The use of highly feathered trees can make high-density apple plantings more profitable through enhanced precocity and increased early yield. Currently, nurseries are asked to provide highly feathered trees with wide branch crotch angles. The use of plant growth regulators (PGRs) can play a key role when it comes to branch induction; however, dose and timing both need to be tested to enhance branching without compromising other tree quality attributes. Over the last 4 years, we have conducted studies of the use of MaxCel® (6-benzyladenine) and Promalin® (a mixture of 1.8% 6-benzyladenine and 1.8% GA4+7) in comparison with Tiberon™ SC (cyclanilide) at several nurseries in NY, WA, DE, Ontario (Canada), and Chile. The best results were obtained with four applications of MaxCel® or Promalin® (400 mg·L−1) beginning when leader growth reached 70 cm above the soil line and reapplied at 10–14 days intervals. Promalin® was a slightly less effective branching agent than MaxCel®. On the other hand, Promalin® stimulated leader growth resulting in improved final tree height, whereas MaxCel® induced the widest branch angles. Overall, we observed good response and quality ratings with ‘Cameo’, ‘Cripps Pink’, ‘Enterprise’, ‘Fuji’, ‘Ambrosia’, ‘Crimson Crisp’, ‘Gingergold’, and ‘Granny Smith’, whereas less quality ratings were observed on ‘Ambrosia’, ‘Cortland’, ‘Goldrush’, ‘Honeycrisp’, and ‘Suncrisp’. Response with ‘Gala’ varied depending on the temperature range. Multiple sprays of Gibberellins (GA4+7, or GA3) at 250 mg·L−1 applied to nursery trees in the late summer inhibited flower bud development and flowering in the orchard the next year. This reduces the risk of fire blight infection in newly planted trees.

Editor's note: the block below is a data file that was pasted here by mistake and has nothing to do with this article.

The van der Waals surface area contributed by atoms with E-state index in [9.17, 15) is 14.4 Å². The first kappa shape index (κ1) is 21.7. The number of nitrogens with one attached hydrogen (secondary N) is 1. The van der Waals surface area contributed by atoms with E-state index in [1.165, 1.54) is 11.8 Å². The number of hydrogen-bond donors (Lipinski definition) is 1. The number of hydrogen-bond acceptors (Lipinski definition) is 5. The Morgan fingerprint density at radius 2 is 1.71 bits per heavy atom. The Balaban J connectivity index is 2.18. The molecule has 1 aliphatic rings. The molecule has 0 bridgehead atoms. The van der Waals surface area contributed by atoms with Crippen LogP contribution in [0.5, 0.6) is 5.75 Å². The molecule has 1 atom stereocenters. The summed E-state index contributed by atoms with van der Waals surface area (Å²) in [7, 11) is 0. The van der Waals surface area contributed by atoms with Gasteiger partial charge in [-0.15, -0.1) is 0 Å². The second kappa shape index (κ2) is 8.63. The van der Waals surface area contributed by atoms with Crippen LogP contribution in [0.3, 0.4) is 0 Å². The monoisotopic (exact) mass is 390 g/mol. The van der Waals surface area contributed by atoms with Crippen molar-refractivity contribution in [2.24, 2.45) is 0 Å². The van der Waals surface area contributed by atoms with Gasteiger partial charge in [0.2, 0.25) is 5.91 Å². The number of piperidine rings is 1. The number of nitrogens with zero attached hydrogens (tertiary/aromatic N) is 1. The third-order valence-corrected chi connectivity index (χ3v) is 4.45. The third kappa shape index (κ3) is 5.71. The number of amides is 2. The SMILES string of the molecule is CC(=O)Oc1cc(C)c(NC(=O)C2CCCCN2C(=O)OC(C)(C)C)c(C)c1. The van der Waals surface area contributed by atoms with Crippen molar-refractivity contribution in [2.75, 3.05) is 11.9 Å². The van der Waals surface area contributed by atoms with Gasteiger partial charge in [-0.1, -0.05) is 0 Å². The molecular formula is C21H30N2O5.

This research was partially supported by the International Fruit Tree Association, the Northwest Nursery Improvement Institute, the New Jersey State Horticultural Society, and the New Jersey Agricultural Experiment Station, with additional support from the Utah Agricultural Experiment Station (Journal paper #8959).
We thank John Baugher, Taun Beddes, Mike Beese, Shaun Calahan, Ricardo Chalhub Z., Gregory Clarke, Bill Howell, Dave Johnson, Wayne Kessinger, Bill Lawler, Rebecca Magron, and JD Obermiller for technical support and guidance. We also thank the cooperating nurseries Adams County, C&O, Univiveros, VanWell, and Willow Drive.
The authors have declared that no competing interests exist.
JacynaT.BarnardJ.2008Modification of branching behavior in apical-dominant apple trees with plant growth regulators and their residual effects on tree growth after transplantingJ. Amer. Pomol. Soc.624160172
Jacyna,T.Barnard,J.2008Modification of branching behavior in apical-dominant apple trees with plant growth regulators and their residual effects on tree growth after transplanting624160172)| false
JaumienF.CzarneckiB.PoniedzialekW.MitrutT.1993Very similar effects of a mixture of GA3 and BA (6-benzylaminopurine) and of GA4+7 and BA on branching of some apple cultivars in nurseryActa Hort.3293542
Jaumien,F.Czarnecki,B.Poniedzialek,W.Mitrut,T.1993Very similar effects of a mixture of GA3 and BA (6-benzylaminopurine) and of GA4+7 and BA on branching of some apple cultivars in nursery3293542)| false
McArtneyS.ObermillerJ.D.2015Effect of notching, 6-benzyladenine, and 6-benzyladenine plus gibberellin A4 + A7 on budbreak and shoot development from paradormant buds on the leader of young apple treesHortTechnology25233237
McArtney,S.Obermiller,J.D.2015Effect of notching, 6-benzyladenine, and 6-benzyladenine plus gibberellin A4 + A7 on budbreak and shoot development from paradormant buds on the leader of young apple trees25233237)| false